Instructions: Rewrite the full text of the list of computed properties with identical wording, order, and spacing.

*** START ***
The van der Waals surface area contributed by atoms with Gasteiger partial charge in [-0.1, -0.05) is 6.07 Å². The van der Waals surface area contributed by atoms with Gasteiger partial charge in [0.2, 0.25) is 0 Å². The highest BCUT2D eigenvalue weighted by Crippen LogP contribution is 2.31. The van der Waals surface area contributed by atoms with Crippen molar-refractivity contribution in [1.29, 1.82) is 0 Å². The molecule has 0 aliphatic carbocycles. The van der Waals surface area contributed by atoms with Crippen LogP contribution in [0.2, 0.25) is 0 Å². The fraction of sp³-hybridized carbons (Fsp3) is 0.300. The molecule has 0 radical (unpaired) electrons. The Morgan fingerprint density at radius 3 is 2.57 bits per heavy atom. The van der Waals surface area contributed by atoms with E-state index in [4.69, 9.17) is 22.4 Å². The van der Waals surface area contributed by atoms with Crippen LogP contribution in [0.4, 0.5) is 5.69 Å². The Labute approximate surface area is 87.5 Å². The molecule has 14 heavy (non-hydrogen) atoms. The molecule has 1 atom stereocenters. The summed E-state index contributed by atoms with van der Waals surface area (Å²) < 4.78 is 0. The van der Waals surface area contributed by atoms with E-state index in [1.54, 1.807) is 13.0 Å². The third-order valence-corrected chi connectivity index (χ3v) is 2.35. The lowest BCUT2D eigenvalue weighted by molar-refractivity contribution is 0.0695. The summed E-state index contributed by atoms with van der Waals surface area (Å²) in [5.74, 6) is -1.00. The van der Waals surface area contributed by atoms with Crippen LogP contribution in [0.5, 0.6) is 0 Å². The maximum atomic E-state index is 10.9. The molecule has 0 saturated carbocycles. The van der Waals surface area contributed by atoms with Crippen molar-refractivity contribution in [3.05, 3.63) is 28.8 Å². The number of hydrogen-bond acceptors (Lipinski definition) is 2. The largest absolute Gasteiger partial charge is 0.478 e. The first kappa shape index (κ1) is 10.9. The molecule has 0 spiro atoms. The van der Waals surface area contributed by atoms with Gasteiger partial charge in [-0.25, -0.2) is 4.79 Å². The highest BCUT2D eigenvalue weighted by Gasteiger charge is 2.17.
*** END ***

The van der Waals surface area contributed by atoms with Gasteiger partial charge in [-0.1, -0.05) is 6.07 Å². The van der Waals surface area contributed by atoms with Gasteiger partial charge in [0.2, 0.25) is 0 Å². The highest BCUT2D eigenvalue weighted by Crippen LogP contribution is 2.31. The van der Waals surface area contributed by atoms with Crippen molar-refractivity contribution in [1.29, 1.82) is 0 Å². The molecule has 0 aliphatic carbocycles. The van der Waals surface area contributed by atoms with Crippen LogP contribution in [0.2, 0.25) is 0 Å². The fraction of sp³-hybridized carbons (Fsp3) is 0.300. The molecule has 0 radical (unpaired) electrons. The Morgan fingerprint density at radius 3 is 2.57 bits per heavy atom. The van der Waals surface area contributed by atoms with E-state index in [4.69, 9.17) is 22.4 Å². The van der Waals surface area contributed by atoms with Crippen LogP contribution in [0.4, 0.5) is 5.69 Å². The Labute approximate surface area is 87.5 Å². The molecule has 14 heavy (non-hydrogen) atoms. The molecule has 1 atom stereocenters. The summed E-state index contributed by atoms with van der Waals surface area (Å²) < 4.78 is 0. The van der Waals surface area contributed by atoms with E-state index in [1.54, 1.807) is 13.0 Å². The third-order valence-corrected chi connectivity index (χ3v) is 2.35. The lowest BCUT2D eigenvalue weighted by molar-refractivity contribution is 0.0695. The summed E-state index contributed by atoms with van der Waals surface area (Å²) in [5.74, 6) is -1.00. The van der Waals surface area contributed by atoms with Crippen LogP contribution in [0.5, 0.6) is 0 Å². The maximum atomic E-state index is 10.9. The molecule has 0 saturated carbocycles. The van der Waals surface area contributed by atoms with Crippen molar-refractivity contribution in [3.05, 3.63) is 28.8 Å². The number of hydrogen-bond acceptors (Lipinski definition) is 2. The largest absolute Gasteiger partial charge is 0.478 e. The first kappa shape index (κ1) is 10.9. The molecule has 0 spiro atoms. The van der Waals surface area contributed by atoms with Gasteiger partial charge in [-0.25, -0.2) is 4.79 Å². The highest BCUT2D eigenvalue weighted by Gasteiger charge is 2.17.